Poor attitude (support for cigarette smoking) was a predictor of susceptibility and future intention to smoke cigarettes. This is not surprising as having a belief/attitude that supports a particular habit is usually a step towards practicing such behaviour. Our finding is in line with several other studies that associated attitude towards smoking with susceptibility to smoking [23,31,32] and future intention to smoke cigarette [35,46] in their reports. Furthermore, adolescents with no harm perception from cigarette smoking or exposure to SHS were more likely to be susceptible and have smoking intention. This finding is in agreement with other similar studies that reported that the two outcome variables were directly related to smoking-related perceptions of risks [20,24,31,32]. Over half of the respondents believed that most people of their age smoke. This perceived prevalence is high and should be a cause for concern. This is because the higher the perceived prevalence of a habit, the more likely it will be considered a norm, and the higher the chance that the person will initiate the habit [47]. These results have shown that tobacco prevention interventions should target adolescents' attitudes/perceptions of tobacco smoking.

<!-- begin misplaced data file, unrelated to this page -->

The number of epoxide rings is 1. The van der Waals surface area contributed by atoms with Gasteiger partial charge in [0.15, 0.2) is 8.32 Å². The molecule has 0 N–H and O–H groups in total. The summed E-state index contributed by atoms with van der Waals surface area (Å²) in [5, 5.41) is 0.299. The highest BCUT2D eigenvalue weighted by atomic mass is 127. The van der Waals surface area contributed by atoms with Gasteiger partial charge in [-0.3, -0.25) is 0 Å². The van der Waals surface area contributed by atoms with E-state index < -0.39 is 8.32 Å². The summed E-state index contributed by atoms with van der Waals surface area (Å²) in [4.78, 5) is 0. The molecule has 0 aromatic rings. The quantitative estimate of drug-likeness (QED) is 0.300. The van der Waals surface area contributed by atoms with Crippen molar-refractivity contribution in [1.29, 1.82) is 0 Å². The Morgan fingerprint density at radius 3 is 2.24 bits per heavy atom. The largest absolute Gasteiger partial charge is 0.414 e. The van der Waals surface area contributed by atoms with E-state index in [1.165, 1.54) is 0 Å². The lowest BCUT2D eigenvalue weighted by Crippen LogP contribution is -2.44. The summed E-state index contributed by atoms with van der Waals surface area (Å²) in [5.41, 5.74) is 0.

The tobacco law in Nigeria banned the sale of tobacco products near schools, but this law has not been effective. Adebiyi et al. (2017) reported that 87% of the schools surveyed had tobacco products on sale within 100 meters of the school premises [48]. This action was found to be one of the predictors of future cigarette smoking in this study. As such those who had tobacco on sale near their schools being about two times more likely than those who do not, to be susceptible to smoking and having future intention to smoke cigarettes. The situation calls for the need to ensure the implementation of the related laws, as well as other tobacco control laws in Nigeria. Socio-economic status has not been reported by previous studies as a predictor for susceptibility to cigarette smoke, but we found in this study that those in the low social class were almost twice more likely than those in the high social class to be susceptible to smoking. We suggest that further studies be carried out to determine the role of SES on smoking susceptibility so that future tobacco intervention programmes are appropriately guided.